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On Reform Of Engineering Education In The Arab Gulf States: A Focus On Pre Engineering “Prep Program”

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2003 Annual Conference


Nashville, Tennessee

Publication Date

June 22, 2003

Start Date

June 22, 2003

End Date

June 25, 2003



Conference Session

International Engineering Education I

Page Count


Page Numbers

8.887.1 - 8.887.16



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Paper Authors

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Waddah Akili

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NOTE: The first page of text has been automatically extracted and included below in lieu of an abstract

Session 2160

On Reform of Engineering Education in the Arab Gulf States: A Focus on Pre-Engineering “Prep-Program”


W. Akili Professor of Civil Engineering (retired)


Engineering education in the Arab Gulf States (Saudi Arabia, Bahrain, Kuwait, United Arab Emirates, Qatar, and Sultanate of Oman) faces many challenges today. Changes in the external environment (e.g. reduced funding, increased costs, demands by industry for well-seasoned graduates, and rapid advances in technology) coupled with the quest for educational relevance in undergraduate engineering, are forcing colleges of engineering in the Region (the Arab Gulf States) to “rethink” engineering education and to undertake constructive steps towards reforming the current system.

The higher education arena interacts in a complex way with a variety of external partners whose role, participation, and expertise must be harnessed to overcome the challenges ahead. The most prominent partner of all is the pre-college community (elementary, intermediate, and primary schools). Graduates of primary schools in the Region are the main pool for undergraduate student body. Concerned individuals - both administrators and faculty- recognize the need for some sort of a working relationship between the college of engineering and the K-12 community, to help insure a smooth transfer of primary school graduates into engineering.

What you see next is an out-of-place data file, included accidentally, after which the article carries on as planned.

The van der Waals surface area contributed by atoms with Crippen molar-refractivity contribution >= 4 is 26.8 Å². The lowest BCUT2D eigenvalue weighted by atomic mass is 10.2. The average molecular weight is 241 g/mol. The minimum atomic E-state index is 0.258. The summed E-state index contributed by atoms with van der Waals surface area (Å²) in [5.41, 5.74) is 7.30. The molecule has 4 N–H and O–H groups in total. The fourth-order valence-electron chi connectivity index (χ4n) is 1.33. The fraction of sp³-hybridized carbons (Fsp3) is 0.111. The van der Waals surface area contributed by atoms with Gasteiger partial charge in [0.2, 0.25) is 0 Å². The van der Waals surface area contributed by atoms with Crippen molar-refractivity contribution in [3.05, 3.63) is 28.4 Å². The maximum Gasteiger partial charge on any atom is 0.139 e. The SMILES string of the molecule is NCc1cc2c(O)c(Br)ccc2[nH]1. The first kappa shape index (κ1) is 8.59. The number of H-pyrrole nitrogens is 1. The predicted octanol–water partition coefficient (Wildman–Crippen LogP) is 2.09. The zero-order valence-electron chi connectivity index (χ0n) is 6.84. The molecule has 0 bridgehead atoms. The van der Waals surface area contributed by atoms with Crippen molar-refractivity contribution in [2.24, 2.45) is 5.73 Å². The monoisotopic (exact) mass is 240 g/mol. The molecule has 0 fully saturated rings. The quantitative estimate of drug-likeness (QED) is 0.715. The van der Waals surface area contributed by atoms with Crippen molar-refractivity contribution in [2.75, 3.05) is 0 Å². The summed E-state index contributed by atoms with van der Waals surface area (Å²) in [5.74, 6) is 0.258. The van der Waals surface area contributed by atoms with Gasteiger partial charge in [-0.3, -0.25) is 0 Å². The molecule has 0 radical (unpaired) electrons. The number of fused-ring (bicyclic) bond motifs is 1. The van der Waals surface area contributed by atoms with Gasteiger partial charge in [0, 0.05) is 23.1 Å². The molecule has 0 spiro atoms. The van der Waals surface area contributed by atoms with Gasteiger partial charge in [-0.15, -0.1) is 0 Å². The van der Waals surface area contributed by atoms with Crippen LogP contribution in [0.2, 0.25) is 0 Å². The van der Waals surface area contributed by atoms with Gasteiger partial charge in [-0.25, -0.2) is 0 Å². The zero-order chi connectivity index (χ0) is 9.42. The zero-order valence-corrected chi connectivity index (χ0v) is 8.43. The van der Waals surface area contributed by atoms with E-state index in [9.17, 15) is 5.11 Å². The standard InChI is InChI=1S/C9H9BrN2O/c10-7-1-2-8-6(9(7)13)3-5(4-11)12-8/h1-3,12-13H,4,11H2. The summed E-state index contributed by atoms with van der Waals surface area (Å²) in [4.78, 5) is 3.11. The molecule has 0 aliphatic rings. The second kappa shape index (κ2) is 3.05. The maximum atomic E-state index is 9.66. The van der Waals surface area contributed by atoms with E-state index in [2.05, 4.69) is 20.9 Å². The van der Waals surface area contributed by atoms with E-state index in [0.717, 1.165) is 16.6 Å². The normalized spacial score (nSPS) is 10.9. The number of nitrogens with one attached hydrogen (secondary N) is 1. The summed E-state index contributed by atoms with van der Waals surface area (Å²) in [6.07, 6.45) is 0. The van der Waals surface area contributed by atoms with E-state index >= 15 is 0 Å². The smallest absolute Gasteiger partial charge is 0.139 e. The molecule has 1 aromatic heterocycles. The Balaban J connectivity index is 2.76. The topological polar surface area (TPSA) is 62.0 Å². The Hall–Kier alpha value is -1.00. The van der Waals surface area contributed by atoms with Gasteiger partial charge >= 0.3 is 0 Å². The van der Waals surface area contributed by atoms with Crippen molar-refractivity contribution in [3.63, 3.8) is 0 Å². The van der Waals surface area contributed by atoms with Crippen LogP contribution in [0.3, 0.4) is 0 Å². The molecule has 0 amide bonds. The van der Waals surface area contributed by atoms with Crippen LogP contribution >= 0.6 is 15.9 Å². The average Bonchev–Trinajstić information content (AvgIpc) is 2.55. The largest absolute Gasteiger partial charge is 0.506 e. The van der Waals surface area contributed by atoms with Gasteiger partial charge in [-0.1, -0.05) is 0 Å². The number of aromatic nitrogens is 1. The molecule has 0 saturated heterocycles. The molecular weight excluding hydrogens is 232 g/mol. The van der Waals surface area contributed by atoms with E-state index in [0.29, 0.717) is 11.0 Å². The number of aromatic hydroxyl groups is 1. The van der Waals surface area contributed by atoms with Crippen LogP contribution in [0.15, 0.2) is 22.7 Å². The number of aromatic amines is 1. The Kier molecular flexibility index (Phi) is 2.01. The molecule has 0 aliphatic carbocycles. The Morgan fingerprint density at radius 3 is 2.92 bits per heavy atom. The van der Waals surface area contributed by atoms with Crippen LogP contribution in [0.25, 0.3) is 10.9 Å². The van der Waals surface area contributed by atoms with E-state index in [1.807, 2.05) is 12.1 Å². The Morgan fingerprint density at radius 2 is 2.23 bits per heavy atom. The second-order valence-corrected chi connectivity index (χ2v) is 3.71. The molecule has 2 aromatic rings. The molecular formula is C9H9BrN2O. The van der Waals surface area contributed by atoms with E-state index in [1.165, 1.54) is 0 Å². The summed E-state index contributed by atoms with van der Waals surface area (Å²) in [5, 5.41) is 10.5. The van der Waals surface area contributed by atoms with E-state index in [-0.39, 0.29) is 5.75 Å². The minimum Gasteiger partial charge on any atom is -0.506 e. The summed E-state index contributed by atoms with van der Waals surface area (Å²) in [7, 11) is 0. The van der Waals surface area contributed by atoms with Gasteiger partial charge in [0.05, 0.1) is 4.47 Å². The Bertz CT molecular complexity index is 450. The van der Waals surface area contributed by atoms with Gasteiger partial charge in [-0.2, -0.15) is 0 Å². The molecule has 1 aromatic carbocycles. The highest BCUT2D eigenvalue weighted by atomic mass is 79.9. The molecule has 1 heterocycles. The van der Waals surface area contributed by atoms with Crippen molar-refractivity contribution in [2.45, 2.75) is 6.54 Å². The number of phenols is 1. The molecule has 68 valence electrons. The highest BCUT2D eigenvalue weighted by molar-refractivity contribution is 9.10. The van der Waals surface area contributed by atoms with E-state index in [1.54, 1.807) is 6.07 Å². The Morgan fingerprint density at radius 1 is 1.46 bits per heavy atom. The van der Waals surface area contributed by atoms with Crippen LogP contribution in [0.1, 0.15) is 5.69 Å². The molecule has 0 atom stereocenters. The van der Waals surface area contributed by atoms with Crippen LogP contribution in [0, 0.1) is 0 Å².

The current state of pre-college education in the Region- and in public schools in particular- is in dire need of reform. It suffers from obsolescence, rigidity, and a passive approach to the transmission of knowledge. It is also burdened with inflexible and creativity-suppressing examination procedures that have adversely affected the quality of education at large. These systems have produced weaknesses in primary school graduates over decades. Unfortunately, decision makers have been reluctant and slow to respond. Unless rectified, deficiencies in pre- college education (K-12) will continue to have negative effects on engineering students’ abilities to grasp, retain and assimilate new knowledge.

The paper sheds light on the multi-faceted and complex issues of pre- college education in the Arab Gulf States, and argues for urgently needed reform of the public school systems in the Region. For the present, and until existing K-12 systems are reformed, a well-structured, two-year pre-engineering “prep- program”, intended to rectify the pre-college education, for those that elect to get into engineering, is the plausible alternative.

Proceedings of the 2003 American Society for Engineering Education Annual Conference & Exposition Copyright© 2003, American Society for Engineering Education

Akili, W. (2003, June), On Reform Of Engineering Education In The Arab Gulf States: A Focus On Pre Engineering “Prep Program” Paper presented at 2003 Annual Conference, Nashville, Tennessee. 10.18260/1-2--11910

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